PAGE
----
USA Today's For The Win, "Medical expert weighs in on Paul George's future after gruesome leg injury"

Published August 5, 2014

Medical Expert Weighs in on Paul George's Future After Gruesome Leg Injury

By: Adi Joseph

When Paul George broke his leg at a nationally televised USA Basketball exhibition, the dramatic nature of the injury caused an uproar and blame game. But while the headlines focus on NBA players at international events and FIBA court regulations, what about the open tibia-fibula fracture suffered by the Indiana Pacers forward?

For The Win spoke to Nick Grosso, a sports medicine surgeon and president of The Centers for Advanced Orthopaedics, one of the largest practices in the country, about the injury from a distance. Here’s what you need to know:

How common is this kind of injury?

Watching an open tibia-fibula fracture on live television is a stunning event, instantly bringing to mind Louisville guard Kevin Ware’s injury from the 2013 NCAA tournament. But the injury itself isn’t unusual.

“It’s gruesome, especially when it’s open … and the jagged bone cuts through the skin,” Grosso said. “It usually happens in motor vehicle accidents and falls from great distance. But at the hospitals I work at, we see a couple a month, even a couple a week at bigger hospitals.”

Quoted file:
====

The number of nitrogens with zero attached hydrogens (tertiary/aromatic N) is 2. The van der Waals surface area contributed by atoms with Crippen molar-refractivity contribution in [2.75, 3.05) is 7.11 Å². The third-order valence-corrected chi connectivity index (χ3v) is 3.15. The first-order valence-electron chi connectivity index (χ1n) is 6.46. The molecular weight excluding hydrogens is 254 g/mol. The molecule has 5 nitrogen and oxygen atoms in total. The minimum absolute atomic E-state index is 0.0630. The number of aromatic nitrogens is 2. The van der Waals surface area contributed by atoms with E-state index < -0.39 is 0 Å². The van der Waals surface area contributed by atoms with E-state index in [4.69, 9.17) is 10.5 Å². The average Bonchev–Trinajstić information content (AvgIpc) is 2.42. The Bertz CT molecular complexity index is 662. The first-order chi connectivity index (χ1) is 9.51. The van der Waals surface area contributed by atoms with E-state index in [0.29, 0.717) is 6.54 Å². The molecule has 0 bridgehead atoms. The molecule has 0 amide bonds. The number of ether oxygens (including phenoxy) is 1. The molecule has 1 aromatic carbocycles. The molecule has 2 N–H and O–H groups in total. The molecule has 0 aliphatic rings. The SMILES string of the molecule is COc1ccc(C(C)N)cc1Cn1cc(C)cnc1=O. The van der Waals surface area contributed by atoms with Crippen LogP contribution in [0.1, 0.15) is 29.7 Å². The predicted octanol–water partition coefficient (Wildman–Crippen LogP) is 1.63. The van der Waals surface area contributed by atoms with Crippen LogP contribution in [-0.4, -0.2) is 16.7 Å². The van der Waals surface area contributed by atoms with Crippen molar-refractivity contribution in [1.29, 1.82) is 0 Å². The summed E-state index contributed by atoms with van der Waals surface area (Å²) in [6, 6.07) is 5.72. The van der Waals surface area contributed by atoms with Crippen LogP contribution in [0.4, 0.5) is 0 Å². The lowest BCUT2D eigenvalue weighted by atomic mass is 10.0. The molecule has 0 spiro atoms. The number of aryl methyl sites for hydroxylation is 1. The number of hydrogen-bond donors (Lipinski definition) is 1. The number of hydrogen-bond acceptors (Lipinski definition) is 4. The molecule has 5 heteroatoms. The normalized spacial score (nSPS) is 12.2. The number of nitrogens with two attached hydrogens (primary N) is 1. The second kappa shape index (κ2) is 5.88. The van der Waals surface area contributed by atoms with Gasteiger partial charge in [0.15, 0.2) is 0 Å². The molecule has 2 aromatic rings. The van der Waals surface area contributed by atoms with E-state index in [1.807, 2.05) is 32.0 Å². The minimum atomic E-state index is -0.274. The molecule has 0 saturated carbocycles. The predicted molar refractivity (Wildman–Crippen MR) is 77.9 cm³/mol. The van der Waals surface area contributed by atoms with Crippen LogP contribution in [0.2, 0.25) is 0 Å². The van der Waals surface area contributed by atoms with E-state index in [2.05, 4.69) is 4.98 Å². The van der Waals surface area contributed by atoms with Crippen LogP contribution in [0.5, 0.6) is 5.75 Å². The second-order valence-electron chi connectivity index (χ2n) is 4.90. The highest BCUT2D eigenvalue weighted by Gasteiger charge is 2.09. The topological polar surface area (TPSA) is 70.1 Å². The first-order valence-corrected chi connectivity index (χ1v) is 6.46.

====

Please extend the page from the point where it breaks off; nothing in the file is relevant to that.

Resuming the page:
Why did it happen?

The stanchion support for the basket was closer than NBA regulations, leading to blame against FIBA regulations. But Grosso stresses that this was a freak injury.

“The injury comes from force against the bone at the wrong angle,” Grosso said. “The worst one of these injuries, open fractures, actually was a woman who was hanging curtains and fell off a 2-foot stepladder.”

What is the immediate protocol?

“The biggest worry right away is infection,” Grosso said. “Typically with an open tib-fib fracture, you try to get the person into surgery within eight hours to make sure there’s no infection around the wound.”

The wound needs to be cleared before doctors can insert a rod into the bone to stabilize it. Grosso said that rod usually stays in permanently unless it’s causing pain, locked in with screws.

What’s the key in rehab?

The bone has to heal before any major rehab can be done, and Grosso said that takes six to 10 weeks typically. But it’s not the important area.

“The bone gets a lot of attention because it’s so obvious, but the thing I’m worried about most is the soft tissue around it,” Grosso said. “These guys are so young and athletic that the bone should heal.”

Grosso said it’s difficult to put a time frame on the healing process of the muscle without having actually done the operation himself. But though George is expected to be out for the season, that could be sped up or slowed down based on how the muscle heals while the bone is healing and before he can start doing much rehab.

Will George be able to return to his All-Star form?

Grosso cites NFL players recovering from knee ligament tears in saying it often takes until the player’s second season back on the leg for them to regain full confidence.

“Adrian Peterson obviously was the exception,” Grosso said. “But I do think that unless something goes wrong in rehab, he could be the same player.”

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